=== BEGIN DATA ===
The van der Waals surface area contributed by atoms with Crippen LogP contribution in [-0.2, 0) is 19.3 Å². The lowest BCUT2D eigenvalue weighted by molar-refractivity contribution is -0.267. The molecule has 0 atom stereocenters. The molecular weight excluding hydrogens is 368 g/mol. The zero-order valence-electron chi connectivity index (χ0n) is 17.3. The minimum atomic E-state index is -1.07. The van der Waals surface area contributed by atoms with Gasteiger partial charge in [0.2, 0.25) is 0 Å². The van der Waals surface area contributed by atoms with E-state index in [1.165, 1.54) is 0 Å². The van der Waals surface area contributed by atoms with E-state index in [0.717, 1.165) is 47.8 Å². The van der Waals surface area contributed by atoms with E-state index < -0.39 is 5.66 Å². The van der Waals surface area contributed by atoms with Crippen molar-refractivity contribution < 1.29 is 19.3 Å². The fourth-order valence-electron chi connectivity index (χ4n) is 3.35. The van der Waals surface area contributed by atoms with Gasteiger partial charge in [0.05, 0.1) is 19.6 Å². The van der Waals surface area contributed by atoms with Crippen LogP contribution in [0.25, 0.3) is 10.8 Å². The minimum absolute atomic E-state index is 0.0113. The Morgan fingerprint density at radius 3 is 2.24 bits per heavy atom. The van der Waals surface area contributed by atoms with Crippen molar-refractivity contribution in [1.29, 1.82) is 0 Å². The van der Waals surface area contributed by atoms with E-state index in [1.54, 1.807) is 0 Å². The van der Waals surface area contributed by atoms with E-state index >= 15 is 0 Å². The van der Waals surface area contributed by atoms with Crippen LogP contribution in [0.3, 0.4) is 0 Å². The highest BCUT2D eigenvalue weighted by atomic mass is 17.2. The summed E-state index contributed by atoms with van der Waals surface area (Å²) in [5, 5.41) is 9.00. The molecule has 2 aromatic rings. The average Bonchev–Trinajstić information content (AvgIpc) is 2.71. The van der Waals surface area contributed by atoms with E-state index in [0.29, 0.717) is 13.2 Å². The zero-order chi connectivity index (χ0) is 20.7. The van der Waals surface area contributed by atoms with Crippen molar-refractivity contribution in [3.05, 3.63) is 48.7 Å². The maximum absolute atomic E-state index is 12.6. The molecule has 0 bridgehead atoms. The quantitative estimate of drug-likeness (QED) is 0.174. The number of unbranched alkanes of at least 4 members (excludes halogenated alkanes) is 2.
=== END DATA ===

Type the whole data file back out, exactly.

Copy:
The van der Waals surface area contributed by atoms with Crippen LogP contribution in [-0.2, 0) is 19.3 Å². The lowest BCUT2D eigenvalue weighted by molar-refractivity contribution is -0.267. The molecule has 0 atom stereocenters. The molecular weight excluding hydrogens is 368 g/mol. The zero-order valence-electron chi connectivity index (χ0n) is 17.3. The minimum atomic E-state index is -1.07. The van der Waals surface area contributed by atoms with Gasteiger partial charge in [0.2, 0.25) is 0 Å². The van der Waals surface area contributed by atoms with E-state index in [1.165, 1.54) is 0 Å². The van der Waals surface area contributed by atoms with E-state index in [0.717, 1.165) is 47.8 Å². The van der Waals surface area contributed by atoms with E-state index < -0.39 is 5.66 Å². The van der Waals surface area contributed by atoms with Crippen molar-refractivity contribution < 1.29 is 19.3 Å². The fourth-order valence-electron chi connectivity index (χ4n) is 3.35. The van der Waals surface area contributed by atoms with Gasteiger partial charge in [0.05, 0.1) is 19.6 Å². The van der Waals surface area contributed by atoms with Crippen LogP contribution in [0.25, 0.3) is 10.8 Å². The minimum absolute atomic E-state index is 0.0113. The Morgan fingerprint density at radius 3 is 2.24 bits per heavy atom. The van der Waals surface area contributed by atoms with Crippen molar-refractivity contribution in [1.29, 1.82) is 0 Å². The van der Waals surface area contributed by atoms with E-state index in [1.54, 1.807) is 0 Å². The van der Waals surface area contributed by atoms with E-state index >= 15 is 0 Å². The van der Waals surface area contributed by atoms with Crippen LogP contribution in [0.3, 0.4) is 0 Å². The highest BCUT2D eigenvalue weighted by atomic mass is 17.2. The summed E-state index contributed by atoms with van der Waals surface area (Å²) in [5, 5.41) is 9.00. The molecule has 2 aromatic rings. The average Bonchev–Trinajstić information content (AvgIpc) is 2.71. The van der Waals surface area contributed by atoms with E-state index in [0.29, 0.717) is 13.2 Å². The zero-order chi connectivity index (χ0) is 20.7. The van der Waals surface area contributed by atoms with Crippen molar-refractivity contribution in [3.05, 3.63) is 48.7 Å². The maximum absolute atomic E-state index is 12.6. The molecule has 0 bridgehead atoms. The quantitative estimate of drug-likeness (QED) is 0.174. The number of unbranched alkanes of at least 4 members (excludes halogenated alkanes) is 2.